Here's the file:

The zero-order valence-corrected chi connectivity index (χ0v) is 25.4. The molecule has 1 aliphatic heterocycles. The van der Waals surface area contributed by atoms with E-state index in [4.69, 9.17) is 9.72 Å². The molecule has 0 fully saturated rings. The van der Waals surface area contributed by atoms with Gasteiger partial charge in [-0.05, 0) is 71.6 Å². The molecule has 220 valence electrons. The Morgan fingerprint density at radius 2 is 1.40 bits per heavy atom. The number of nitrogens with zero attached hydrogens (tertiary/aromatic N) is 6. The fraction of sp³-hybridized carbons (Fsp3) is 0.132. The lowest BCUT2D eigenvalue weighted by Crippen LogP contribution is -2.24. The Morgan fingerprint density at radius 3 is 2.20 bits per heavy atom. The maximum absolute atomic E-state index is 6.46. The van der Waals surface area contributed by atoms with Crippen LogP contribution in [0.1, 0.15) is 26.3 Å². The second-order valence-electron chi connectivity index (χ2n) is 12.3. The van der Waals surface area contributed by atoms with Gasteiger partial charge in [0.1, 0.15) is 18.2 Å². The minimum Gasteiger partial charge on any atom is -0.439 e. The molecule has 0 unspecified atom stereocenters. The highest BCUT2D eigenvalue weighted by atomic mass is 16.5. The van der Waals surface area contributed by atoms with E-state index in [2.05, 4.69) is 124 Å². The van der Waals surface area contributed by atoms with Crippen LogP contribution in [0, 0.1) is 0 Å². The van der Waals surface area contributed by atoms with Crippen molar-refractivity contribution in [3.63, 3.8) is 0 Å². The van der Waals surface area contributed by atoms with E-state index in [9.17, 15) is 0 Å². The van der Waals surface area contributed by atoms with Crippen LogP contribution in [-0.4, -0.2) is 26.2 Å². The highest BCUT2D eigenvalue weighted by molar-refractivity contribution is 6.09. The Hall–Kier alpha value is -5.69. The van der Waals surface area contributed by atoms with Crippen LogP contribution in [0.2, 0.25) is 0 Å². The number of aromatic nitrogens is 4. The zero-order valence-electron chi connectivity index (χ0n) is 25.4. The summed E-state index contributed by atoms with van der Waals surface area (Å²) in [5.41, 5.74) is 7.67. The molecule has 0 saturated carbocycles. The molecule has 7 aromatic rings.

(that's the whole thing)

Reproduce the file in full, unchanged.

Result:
The zero-order valence-corrected chi connectivity index (χ0v) is 25.4. The molecule has 1 aliphatic heterocycles. The van der Waals surface area contributed by atoms with E-state index in [4.69, 9.17) is 9.72 Å². The molecule has 0 fully saturated rings. The van der Waals surface area contributed by atoms with Gasteiger partial charge in [-0.05, 0) is 71.6 Å². The molecule has 220 valence electrons. The Morgan fingerprint density at radius 2 is 1.40 bits per heavy atom. The number of nitrogens with zero attached hydrogens (tertiary/aromatic N) is 6. The fraction of sp³-hybridized carbons (Fsp3) is 0.132. The lowest BCUT2D eigenvalue weighted by Crippen LogP contribution is -2.24. The Morgan fingerprint density at radius 3 is 2.20 bits per heavy atom. The maximum absolute atomic E-state index is 6.46. The van der Waals surface area contributed by atoms with Crippen LogP contribution in [0.1, 0.15) is 26.3 Å². The second-order valence-electron chi connectivity index (χ2n) is 12.3. The van der Waals surface area contributed by atoms with Gasteiger partial charge in [0.1, 0.15) is 18.2 Å². The minimum Gasteiger partial charge on any atom is -0.439 e. The molecule has 0 unspecified atom stereocenters. The highest BCUT2D eigenvalue weighted by atomic mass is 16.5. The van der Waals surface area contributed by atoms with E-state index in [2.05, 4.69) is 124 Å². The van der Waals surface area contributed by atoms with Crippen LogP contribution in [0, 0.1) is 0 Å². The van der Waals surface area contributed by atoms with Crippen molar-refractivity contribution in [3.63, 3.8) is 0 Å². The van der Waals surface area contributed by atoms with E-state index in [9.17, 15) is 0 Å². The van der Waals surface area contributed by atoms with Crippen LogP contribution in [-0.4, -0.2) is 26.2 Å². The highest BCUT2D eigenvalue weighted by molar-refractivity contribution is 6.09. The Hall–Kier alpha value is -5.69. The van der Waals surface area contributed by atoms with Crippen LogP contribution in [0.2, 0.25) is 0 Å². The number of aromatic nitrogens is 4. The zero-order valence-electron chi connectivity index (χ0n) is 25.4. The summed E-state index contributed by atoms with van der Waals surface area (Å²) in [5.41, 5.74) is 7.67. The molecule has 0 saturated carbocycles. The molecule has 7 aromatic rings.